Adding Aftermarket Details - Resin and Brassin Parts
Model Aces specializes in building authentic-looking, museum-quality scale model replicas of actual WW II aircraft. Because of this, we often have to start with an off-the-shelf kit and customize it with aftermarket detail kits, also called upgrade kits. These kits include resin, "brassin", photo-etched and vacuum-formed parts. In this article, we are going to summarize the use of resin and brassin parts. We’ll touch on the high points, but for an excellent, detailed tutorial with great pictures, we recommend chapter 7 of "Building and Detailing Model Aircraft" by Pat Hawkey.
Out-of-the-box model kits and upgrade kits are not perfect or might not be the version of aircraft that you want to build. Rely on your own research to decide what aftermarket kit parts, if any, you want to add to your kit to achieve the level of authenticity that you seek. As part of your research, it is helpful to read kit reviews to get a better understanding of various kits’ strengths, weaknesses and what pitfalls to avoid.
Most scale model aircraft kits today are made from a plastic called polystyrene. As you get more experience, you will encounter different materials including resin which is probably the second most popular medium. "Brassin" upgrade kits contain both resin and brass parts that are tightly integrated to deliver subassemblies with fine detail. The advantage of resin parts is that they tend to have a much higher level of detail than polystyrene. Unlike polystyrene parts which you simply snip from their sprue and add to your model with little cleanup, a downside of resin parts is that they tend to require more work to extract and prepare. Resin parts are made by mixing two liquids that are then poured into a rubber-like mold. When the resin hardens, the molds are peeled back to release the part and excess material called the casting block or “foot”.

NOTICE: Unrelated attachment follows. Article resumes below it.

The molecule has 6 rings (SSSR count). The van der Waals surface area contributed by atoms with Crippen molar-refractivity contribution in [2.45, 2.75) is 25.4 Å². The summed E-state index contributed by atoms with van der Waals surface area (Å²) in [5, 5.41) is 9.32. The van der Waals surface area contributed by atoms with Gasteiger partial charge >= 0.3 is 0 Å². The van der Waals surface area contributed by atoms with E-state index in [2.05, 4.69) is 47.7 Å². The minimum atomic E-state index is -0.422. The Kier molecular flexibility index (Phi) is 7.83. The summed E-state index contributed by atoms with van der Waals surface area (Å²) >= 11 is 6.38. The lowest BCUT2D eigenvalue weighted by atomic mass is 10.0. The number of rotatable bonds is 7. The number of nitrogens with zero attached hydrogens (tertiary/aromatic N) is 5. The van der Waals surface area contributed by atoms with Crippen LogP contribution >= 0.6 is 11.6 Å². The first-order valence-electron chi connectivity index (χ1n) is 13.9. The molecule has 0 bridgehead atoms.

Resin parts must be carefully cut from their foot. If the attachment to the foot is thin, it will probably be possible to cut the part free with repeated passes of a sharp hobby knife. However, if the attachment is thick, you should consider using a razor saw. Razor saws are designed for hobbyists. They are available in different depths and have fine teeth. Note that hobby razor saws are usually different than what you can purchase at a hardware store, as hardware store saws usually have teeth that are too course. Sometimes you may need to use a combination of tools to prepare a resin part. I typically rough cut them from their foot using a razor say. When free, I use a modeling knife and sanding stick or block to precisely trim and clean the part.
Note that the find dust produced from sanding resin can be hazardous. Be careful not to breathe it and consider using a dust mask.
Another potential downside of resin parts is warping. Check your parts to make sure that they are not deformed or warped. Sometimes you can realign the part by applying low heat from boiling water or a heat gun. Another potential problem with resin are tiny holes (pinholes) that can form on the surface from air bubbles present while the resin was hardening. These can usually be eliminated by filling and sanding. However, note that fillers made for styrene will not adhere to resin. It is best to use an appropriate epoxy filler.
To attach resin parts, you should use either superglue (cyanoacrylate) or epoxy. Polystyrene cement will not work on resin because it works by slightly dissolving the polystyrene parts creating a "solvent weld". It does not react with resin.